Facing my First Code Challenge

Jenalgorithms, Javascript, Job hunt, Web Development0 Comments


My First Code Challenge

Last week I had a successful phone interview that led to my first code challenge.  I have had numerous phone interviews and a couple of in-person interviews, but never a code challenge.  I was feeling excited and ready to tackle the challenge.  We set it up for me to receive it on Friday evening and I was to return it within 48 hours.

As I read through the directions for the project, my heart started to sink a little.  The company had sounded very open to hiring newer developers, but this seemed like a complicated task.  The project had to be submitted in a language that I had never even heard of!  (I have spoken to a couple of seasoned developers this week who had also never heard of it, so that make me feel a little better!)

I quickly tried to do some research on Sibilant online and discovered that there is very little out there other than the official documentation.  The company indicated that this was intentional for a couple of reasons.  One, they said that Sibilant is similar to the language that they primarily use, but is easier to learn.  They also wanted to make you work a little harder by not having extensive libraries and blogs to rely on.

I spent Friday night developing a plan of attack.  Sibilant is a functional programming language that compiles into Javascript.  I feel fairly confident in Javascript, so I thought the best plan would be to work backwards.  Write an algorithm that meets the requirements working with Javascript and then figure out how to translate that solution into Sibilant.  I also read through the documentation for Sibilant and started to get a feel for how it worked.

Hitting a Wall

I pretty much spent the entire day and evening on Saturday working on the project.

The most challenging part for me was trying to figure out how to get and set the data that I needed from objects.  I knew how I needed my code to look in Javascript, but every time I tried to come up with a solution in Sibilant, it compiled things differently.

I fell down the rabbit hole of trying to research other ways to write my algorithm in Javascript to avoid the count[element] syntax, but I couldn’t figure out a way to do that.  I was also having problems with incrementing values and using an or statement, both of which needed to be included in the same line of code as my count[element] issue!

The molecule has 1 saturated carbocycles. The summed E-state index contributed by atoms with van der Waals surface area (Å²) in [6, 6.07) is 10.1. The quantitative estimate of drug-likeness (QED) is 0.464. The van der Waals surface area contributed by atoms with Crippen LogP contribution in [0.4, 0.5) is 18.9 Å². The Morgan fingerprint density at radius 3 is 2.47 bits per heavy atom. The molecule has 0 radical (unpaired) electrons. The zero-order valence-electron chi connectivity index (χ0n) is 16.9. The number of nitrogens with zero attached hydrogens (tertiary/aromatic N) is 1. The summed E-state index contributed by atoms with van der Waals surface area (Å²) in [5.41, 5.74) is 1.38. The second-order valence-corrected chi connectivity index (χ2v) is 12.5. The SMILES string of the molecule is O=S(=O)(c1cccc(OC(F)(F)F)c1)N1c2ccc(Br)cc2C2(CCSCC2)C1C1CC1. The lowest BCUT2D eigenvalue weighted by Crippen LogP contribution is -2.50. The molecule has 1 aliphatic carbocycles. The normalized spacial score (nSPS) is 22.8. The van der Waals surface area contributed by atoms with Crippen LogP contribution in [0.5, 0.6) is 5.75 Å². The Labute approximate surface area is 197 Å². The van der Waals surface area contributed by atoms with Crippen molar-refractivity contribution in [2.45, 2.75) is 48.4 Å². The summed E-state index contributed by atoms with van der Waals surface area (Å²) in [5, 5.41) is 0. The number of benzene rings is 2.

I don’t think that I have ever spent so many hours trying to write the same line of code and failing!  According to my WakaTime summary, I spent over 10 hours last weekend just typing into my code editor!  That doesn’t even include the time I spent using the compiler in the browser, or working in the command line!  I finally had to go to sleep without a working solution.

A Moment of Optimism

I got up at 6:00 Sunday morning and jumped right back in.  I felt a lot of pressure to figure it out because we were supposed to go on a college visit with my son and I knew he would be disappointed if I didn’t go.  Things just seemed to come together for me.  I discovered that I could avoid using the incr tag by using +1 instead.  I also worked around the or statement with a ternary statement instead.

I made the big breakthrough of discovering that I could set and get an object together and I appeared to be in business!  My data was sorting and displaying in the correct order, so I jumped in the shower and headed off to the college visit! We had a great day, and in spite of what is about to come, I don’t regret making the decision to put my family first.

More Test Data

I got excited and thought that I had solved it a little too soon.  The company had provided an initial set of data and then gave 2 more data sets to try after you got the first one working.  When I ran the function using the second data set, it was no longer sorting the way I needed it to.  I tried hard to figure it out when I got home Sunday afternoon, but was unable to finish it before the 48 hours was up.  I sent it what I had attempted, with a readME including my plan of attack, thoughts about the project, and some of the things that tripped me up.  I was hoping that maybe seeing my hard work and problem solving skills would be enough, but I received my official rejection a couple of days later.

Lessons Learned

This was a very humbling experience for me.  My husband kept reassuring me that I had done my best and that was all I could do.  It made me realize that there have been very few times in my life where my best hasn’t been good enough.  I am not used to a being in a situation where I have to submit something incorrect or incomplete.

I have to remind myself that changing careers is hard, but in the end will be worth it.  I am definitely learning to be stronger as I face rejection and go through the job search process as a “newbie”.  At times it can be very tempting to just go back to teaching, but this article really helped me get out of my rut this week. Switching careers is hard.  I just need to power through and trust that the right opening is out there for me.

I have not given up on my solution.  I know the door is closed with this company for now, but I want to know that I can be successful in this challenge.  I now have a working solution in Javascript for all of the data sets, so my next step will be to translate that code into Sibilant. I think that my blog is officially the third resource out there for Sibilant now, so there’s that to be proud of!

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